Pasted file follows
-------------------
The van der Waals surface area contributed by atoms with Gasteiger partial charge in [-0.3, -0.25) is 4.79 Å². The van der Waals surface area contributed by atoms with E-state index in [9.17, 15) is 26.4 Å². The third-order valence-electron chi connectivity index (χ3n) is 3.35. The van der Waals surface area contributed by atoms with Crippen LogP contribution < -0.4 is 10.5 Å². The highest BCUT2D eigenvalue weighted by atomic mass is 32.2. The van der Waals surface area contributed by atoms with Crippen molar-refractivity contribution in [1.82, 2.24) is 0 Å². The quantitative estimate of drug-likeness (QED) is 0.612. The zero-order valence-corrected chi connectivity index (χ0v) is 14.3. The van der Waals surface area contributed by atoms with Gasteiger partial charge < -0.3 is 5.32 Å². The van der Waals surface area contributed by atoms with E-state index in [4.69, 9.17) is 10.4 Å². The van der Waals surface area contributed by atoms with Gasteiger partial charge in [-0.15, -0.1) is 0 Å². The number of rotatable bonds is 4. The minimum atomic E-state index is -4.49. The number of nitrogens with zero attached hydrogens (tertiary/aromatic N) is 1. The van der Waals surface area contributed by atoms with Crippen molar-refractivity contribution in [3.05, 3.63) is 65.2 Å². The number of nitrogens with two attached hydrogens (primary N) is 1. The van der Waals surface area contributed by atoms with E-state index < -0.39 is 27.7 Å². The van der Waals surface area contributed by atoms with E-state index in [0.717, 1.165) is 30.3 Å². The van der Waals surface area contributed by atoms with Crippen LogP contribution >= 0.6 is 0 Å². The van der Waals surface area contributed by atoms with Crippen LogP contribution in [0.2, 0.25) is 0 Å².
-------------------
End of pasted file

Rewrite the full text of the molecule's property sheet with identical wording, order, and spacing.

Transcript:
The van der Waals surface area contributed by atoms with Gasteiger partial charge in [-0.3, -0.25) is 4.79 Å². The van der Waals surface area contributed by atoms with E-state index in [9.17, 15) is 26.4 Å². The third-order valence-electron chi connectivity index (χ3n) is 3.35. The van der Waals surface area contributed by atoms with Crippen LogP contribution < -0.4 is 10.5 Å². The highest BCUT2D eigenvalue weighted by atomic mass is 32.2. The van der Waals surface area contributed by atoms with Crippen molar-refractivity contribution in [1.82, 2.24) is 0 Å². The quantitative estimate of drug-likeness (QED) is 0.612. The zero-order valence-corrected chi connectivity index (χ0v) is 14.3. The van der Waals surface area contributed by atoms with Gasteiger partial charge < -0.3 is 5.32 Å². The van der Waals surface area contributed by atoms with E-state index in [4.69, 9.17) is 10.4 Å². The van der Waals surface area contributed by atoms with Gasteiger partial charge in [-0.15, -0.1) is 0 Å². The number of rotatable bonds is 4. The minimum atomic E-state index is -4.49. The number of nitrogens with zero attached hydrogens (tertiary/aromatic N) is 1. The van der Waals surface area contributed by atoms with Crippen molar-refractivity contribution in [3.05, 3.63) is 65.2 Å². The number of nitrogens with two attached hydrogens (primary N) is 1. The van der Waals surface area contributed by atoms with E-state index < -0.39 is 27.7 Å². The van der Waals surface area contributed by atoms with E-state index in [0.717, 1.165) is 30.3 Å². The van der Waals surface area contributed by atoms with Crippen LogP contribution >= 0.6 is 0 Å². The van der Waals surface area contributed by atoms with Crippen LogP contribution in [0.2, 0.25) is 0 Å².